Slow down and put the kettle on

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By Jonna Spelbring Priester

It was a seemingly innocuous comment. “I bought one of those Hot Pots,” a friend said. “I got tired of waiting for the tea kettle to boil water.”

It was a sign of many things, not the least of which is how my friend and I have changed, or how our ways have parted, in the last 10 years.

Waiting for a tea kettle to boil is among my favorite things in the morning.

After getting up, letting our dogs out and then feeding them, I put a full kettle on. While it gets started, I set out my travel mug and tea cup with a bag of Earl Grey for each, and my bowl of homemade instant oatmeal, all ready for their dose of hot water.

Most often, I lay down on our couch, enjoying the quiet hiss of the gas stove accompanied by the pings and pops of the kettle heating up, the soft breathing of full-bellied dogs napping on their fleece pad, and the purr our cat Pinky, who inevitably hops into my lap to purr me back to sleep.

The short morning nap is disrupted only by the whistle of the kettle, which precedes another short ritual: pouring the travel mug, pouring the tea cup, pouring and mixing the oatmeal.

How can one get impatient with such a thing? It takes, with our stove and a full kettle, perhaps 15 minutes for water to boil. If Pinky doesn’t succeed in her mission to put me back to sleep, then I may be up and making lunches for Derek and myself while the kettle heats up.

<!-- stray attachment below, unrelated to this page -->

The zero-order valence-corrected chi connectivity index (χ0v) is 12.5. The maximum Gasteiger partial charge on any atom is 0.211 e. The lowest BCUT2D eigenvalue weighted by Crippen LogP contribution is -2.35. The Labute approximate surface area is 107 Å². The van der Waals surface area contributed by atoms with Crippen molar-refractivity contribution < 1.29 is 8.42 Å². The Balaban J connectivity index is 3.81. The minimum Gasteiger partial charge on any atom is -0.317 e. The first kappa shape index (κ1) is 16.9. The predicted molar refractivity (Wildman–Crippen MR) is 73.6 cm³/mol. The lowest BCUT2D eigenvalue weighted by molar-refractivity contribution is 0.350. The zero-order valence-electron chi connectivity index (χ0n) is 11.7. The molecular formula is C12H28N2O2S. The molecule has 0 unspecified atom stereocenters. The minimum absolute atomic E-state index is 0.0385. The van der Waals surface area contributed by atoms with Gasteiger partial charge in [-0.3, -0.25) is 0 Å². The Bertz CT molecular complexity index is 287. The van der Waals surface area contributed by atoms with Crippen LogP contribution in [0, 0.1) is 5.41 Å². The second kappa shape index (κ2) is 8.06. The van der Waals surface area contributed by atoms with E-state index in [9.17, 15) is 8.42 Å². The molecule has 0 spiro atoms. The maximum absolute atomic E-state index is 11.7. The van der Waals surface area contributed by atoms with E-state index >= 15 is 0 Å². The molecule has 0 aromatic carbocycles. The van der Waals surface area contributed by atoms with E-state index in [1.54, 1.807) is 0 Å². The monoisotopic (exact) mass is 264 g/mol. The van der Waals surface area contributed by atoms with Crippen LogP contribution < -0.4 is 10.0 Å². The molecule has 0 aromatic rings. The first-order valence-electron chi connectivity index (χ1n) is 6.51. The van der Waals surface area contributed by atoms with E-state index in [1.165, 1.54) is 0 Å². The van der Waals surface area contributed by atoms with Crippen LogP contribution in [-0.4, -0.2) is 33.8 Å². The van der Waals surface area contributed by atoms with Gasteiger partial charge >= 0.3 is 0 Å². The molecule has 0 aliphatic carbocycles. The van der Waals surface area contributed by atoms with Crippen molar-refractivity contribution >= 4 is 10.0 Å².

The electric tea-pot I have in my office — where we have no stove — takes less than five minutes to boil 1.5 liters. I’ve had my share of hot pots over the years, more because of the lack of a good stove-top kettle than anything else. I even have an electric tea-pot in my office — a well used Christmas gift from Derek — where we have no stove for boiling water.

But I have never preferred an electric tea pot to boiling water on the stove.

There is pleasure to be found in things that force us to slow down. Were it not for that time I spend waiting for the kettle to boil, I wouldn’t notice the harmony of sound in the stove’s hiss, the dogs’ contented sighs and Pinky’s purr.

The whistle of the kettle is far less obtrusive, to me, than the anemic beep of the microwave, or the jet engine-like roar of the electric tea pot I keep at my office desk.
If I can’t afford 15 minutes for the kettle to boil, then I have far too many things going on. And if I have too many things going on, I don’t have enough time to do any of them as I’m rushed from one thing to the next.

And I do not like being rushed — a strange admission for a newspaper editor.

Put the kettle on and slow down for a few minutes.